Credit: Pixabay.

New mothers experience up to six years of sleep deprivation

Every parent knows that a good night’s sleep is a distant memory after a newborn baby joins the family. A new study, however, suggests that the effects of sleep deprivation can linger for up to six years. The good news: it gets easier with the second baby.

Credit: Pixabay.

Credit: Pixabay.

British researchers at the University of Warwick analyzed data from a German survey which followed new parents between 2008 and 2015. Face-to-face interviews were conducted with each participant every year, during which they were asked to rate the quality of their sleep on a scale from 0 to 10 and to report how many hours of sleep they got on a normal weekday and weekend.

The researchers collected responses from more than 2,500 men and 2,200 men, who had up to three children during the six-year follow-up.

According to the results, mothers who gave birth to their first baby experienced a 1.7 point drop in the quality of their sleep, but only one point for the second and third child (compared with the pre-pregnancy baseline). Regardless of whether they had their first or subsequent baby, mothers lost 40 minutes of sleep a night on average in the baby’s first year.

Not surprisingly, the first three months after birth were the most grueling, with women losing just over an hour of sleep compared to the baseline.

Fathers also experienced sleep deprivation, however, the effects were far less pronounced. Even at the peak of sleep deprivation, during a baby’s first three months, fathers lost only 13 minutes of sleep on average.

The study’s most interesting conclusion was that the effects of sleep deprivation lingered for both parents four to six years after the first child was born. Sleep satisfaction was rated one point lower and sleep duration was about 25 minutes less compared to before the first pregnancy.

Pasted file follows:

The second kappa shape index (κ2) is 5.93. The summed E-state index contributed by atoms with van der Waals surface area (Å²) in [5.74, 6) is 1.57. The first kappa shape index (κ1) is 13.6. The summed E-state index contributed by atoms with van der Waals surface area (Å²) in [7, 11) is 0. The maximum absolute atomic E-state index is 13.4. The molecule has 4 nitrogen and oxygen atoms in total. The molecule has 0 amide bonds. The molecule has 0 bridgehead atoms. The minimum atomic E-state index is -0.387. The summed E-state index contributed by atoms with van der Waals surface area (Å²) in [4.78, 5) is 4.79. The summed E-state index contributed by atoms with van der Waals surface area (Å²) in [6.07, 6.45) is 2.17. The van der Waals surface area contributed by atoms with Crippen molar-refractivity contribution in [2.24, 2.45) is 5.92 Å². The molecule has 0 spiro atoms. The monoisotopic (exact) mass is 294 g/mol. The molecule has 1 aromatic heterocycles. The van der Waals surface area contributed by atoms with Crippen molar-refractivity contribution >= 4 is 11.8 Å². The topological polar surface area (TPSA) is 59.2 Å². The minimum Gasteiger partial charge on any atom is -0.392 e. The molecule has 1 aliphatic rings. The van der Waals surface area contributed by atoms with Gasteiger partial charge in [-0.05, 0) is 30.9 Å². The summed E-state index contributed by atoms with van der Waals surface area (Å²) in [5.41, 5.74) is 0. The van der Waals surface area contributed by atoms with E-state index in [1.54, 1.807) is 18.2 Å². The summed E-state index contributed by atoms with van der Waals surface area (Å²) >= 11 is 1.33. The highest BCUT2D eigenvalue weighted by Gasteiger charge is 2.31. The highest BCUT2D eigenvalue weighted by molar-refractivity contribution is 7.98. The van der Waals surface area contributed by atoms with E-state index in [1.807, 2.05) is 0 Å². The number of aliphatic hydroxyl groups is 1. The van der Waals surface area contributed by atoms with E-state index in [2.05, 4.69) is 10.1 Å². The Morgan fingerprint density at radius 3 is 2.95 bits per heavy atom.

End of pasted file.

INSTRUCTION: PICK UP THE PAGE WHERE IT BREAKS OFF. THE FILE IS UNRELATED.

“Following the sharp decline in sleep satisfaction and duration in the first months postpartum, neither mothers’ nor fathers’ sleep fully recovers to prepregnancy levels up to 6 years after the birth of their first child,” the authors reported in the journal Sleep.

After giving birth to their second or third child, mothers’ sleep recovered to levels before that pregnancy by the end of the followup. However, sleep quality and duration was already worse to start with due to the effects of the first pregnancy. So, although it gets relatively easier to deal with poor sleep with the second or third child, this is mostly because the baseline is lower.

Researchers warn new parents that they shouldn’t treat sleep deprivation lightly. They recommend that parents shouldn’t worry too much about non-essential chores around the house. When help is offered from friends and family, parents shouldn’t be afraid to accept it. Learning to coordinate one’s naps with the baby’s sleeping patterns can also quickly become an essential skill if mastered.

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